, which also sells an off-the-shelf Web-based security training program for employees, finds that prospective customers will cite budget constraints when declining to purchase the training program, or they will buy the company's security products but not the training.
, chief executive of security software provider Symantec, has been a longtime advocate of companies developing corporate policies on security issues. He notes that technology alone can't keep companies secure.
"Security is a process, and while technologies are important to facilitate the process, the technology itself does not ensure that you are secure," Thompson said. "A case in point: There is a technology, a simple technology associated with securing your house, it's called a lock. But if you, a user, do not facilitate the process, or lock the door when you walk out of your house, having the technology installed is of no value. And so the process starts with first having you be aware of how you secure your home, what threats you need to protect yourself from."
Thompson said that given a fixed budget, companies should first invest in a corporate security policy and staff training, before purchasing security products.
Leading a horse to water
Some companies, however, have taken the initiative to educate their work force, beyond having a security policy in an employee manual or posted on an internal Web site.
Historically, companies have viewed the issue of security and antivirus protection as a problem for their IT departments. And employees at these companies have held a similar view, said IT managers and security officers.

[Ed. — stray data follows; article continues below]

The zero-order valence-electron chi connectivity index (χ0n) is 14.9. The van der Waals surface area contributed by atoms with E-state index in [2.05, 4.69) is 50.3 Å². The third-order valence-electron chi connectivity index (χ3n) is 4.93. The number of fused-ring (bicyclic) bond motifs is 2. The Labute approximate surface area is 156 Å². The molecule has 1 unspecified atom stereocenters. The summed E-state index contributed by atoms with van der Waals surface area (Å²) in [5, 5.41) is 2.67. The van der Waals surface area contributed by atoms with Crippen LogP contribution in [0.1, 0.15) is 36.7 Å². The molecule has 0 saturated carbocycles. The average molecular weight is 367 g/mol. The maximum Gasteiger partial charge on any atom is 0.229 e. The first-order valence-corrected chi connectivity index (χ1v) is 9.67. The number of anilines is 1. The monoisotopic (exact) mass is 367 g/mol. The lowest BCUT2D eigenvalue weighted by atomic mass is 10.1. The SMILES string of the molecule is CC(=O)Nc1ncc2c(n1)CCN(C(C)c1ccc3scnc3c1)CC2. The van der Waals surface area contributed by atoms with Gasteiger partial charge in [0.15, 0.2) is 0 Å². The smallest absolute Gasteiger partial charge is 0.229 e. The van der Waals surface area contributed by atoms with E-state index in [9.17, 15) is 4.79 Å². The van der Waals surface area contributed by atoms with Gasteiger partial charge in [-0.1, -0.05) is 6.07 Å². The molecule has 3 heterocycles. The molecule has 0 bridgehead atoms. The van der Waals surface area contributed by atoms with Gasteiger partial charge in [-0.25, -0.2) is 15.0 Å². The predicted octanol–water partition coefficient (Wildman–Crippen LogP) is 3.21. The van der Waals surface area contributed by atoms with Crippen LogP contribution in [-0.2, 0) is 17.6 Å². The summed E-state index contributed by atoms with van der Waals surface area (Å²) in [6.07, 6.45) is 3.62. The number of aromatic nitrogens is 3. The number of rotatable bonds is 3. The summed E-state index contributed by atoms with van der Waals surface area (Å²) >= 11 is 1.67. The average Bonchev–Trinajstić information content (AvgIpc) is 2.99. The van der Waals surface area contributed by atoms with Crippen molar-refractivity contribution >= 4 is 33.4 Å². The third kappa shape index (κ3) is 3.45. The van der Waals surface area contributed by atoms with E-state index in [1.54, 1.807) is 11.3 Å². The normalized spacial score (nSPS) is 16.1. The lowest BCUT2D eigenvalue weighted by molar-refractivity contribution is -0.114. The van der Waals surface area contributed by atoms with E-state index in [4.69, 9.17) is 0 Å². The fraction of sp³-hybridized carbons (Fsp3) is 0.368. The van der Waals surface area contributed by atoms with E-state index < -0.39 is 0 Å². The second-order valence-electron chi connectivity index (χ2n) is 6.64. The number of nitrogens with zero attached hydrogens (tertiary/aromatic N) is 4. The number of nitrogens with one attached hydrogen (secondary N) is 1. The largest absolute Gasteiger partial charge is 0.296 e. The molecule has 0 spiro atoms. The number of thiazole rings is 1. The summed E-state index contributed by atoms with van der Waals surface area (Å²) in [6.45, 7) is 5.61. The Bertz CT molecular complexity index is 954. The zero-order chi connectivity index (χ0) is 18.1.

But the tide seems to be turning, even among employees.
"Employees are now concerned with who has access to their data and are also asking questions about whether our backup tapes are adequate," said Breth. "Now they're taking ownership of the data and making sure it's secure, rather than just saying it's the IT department's problem."
Breth noted the new privacy regulations are helping to drive the increase in employee awareness and participation.
Westfield's chief executive has also brought up the issue of IT security during the past two companywide meetings, and that has helpedon the issue, Breth added.
"Over the past six months, the level of communication we've had with employees has ramped up, and people are being told about the role they play in keeping the whole company secure," Breth said. "Instead of a printed policy inside our employee manual that they read on their first day but then it sits on the shelf, we're now e-mailing people our policy, and they're hearing about it at our quarterly meetings."
Westfield is also supplying its employees with frequent security and antivirus tips that go beyond avoiding unsolicited e-mail attachments.
Convergys, meanwhile, posts a security newsletter on its intranet every two weeks, displays security-related posters throughout the workplace and is currently working on making some of its security and antivirus training mandatory, as well as requiring some familiarity with the company's security policy as part of the annual review process, Moore said.
"The big problem with educating employees on security issues is being able to track whether you're getting through to people," Moore lamented. "Everyone knows about viruses, for example, but half the people don't have antivirus software. They're the ones who become the (spam) zombies and infect the entire human race."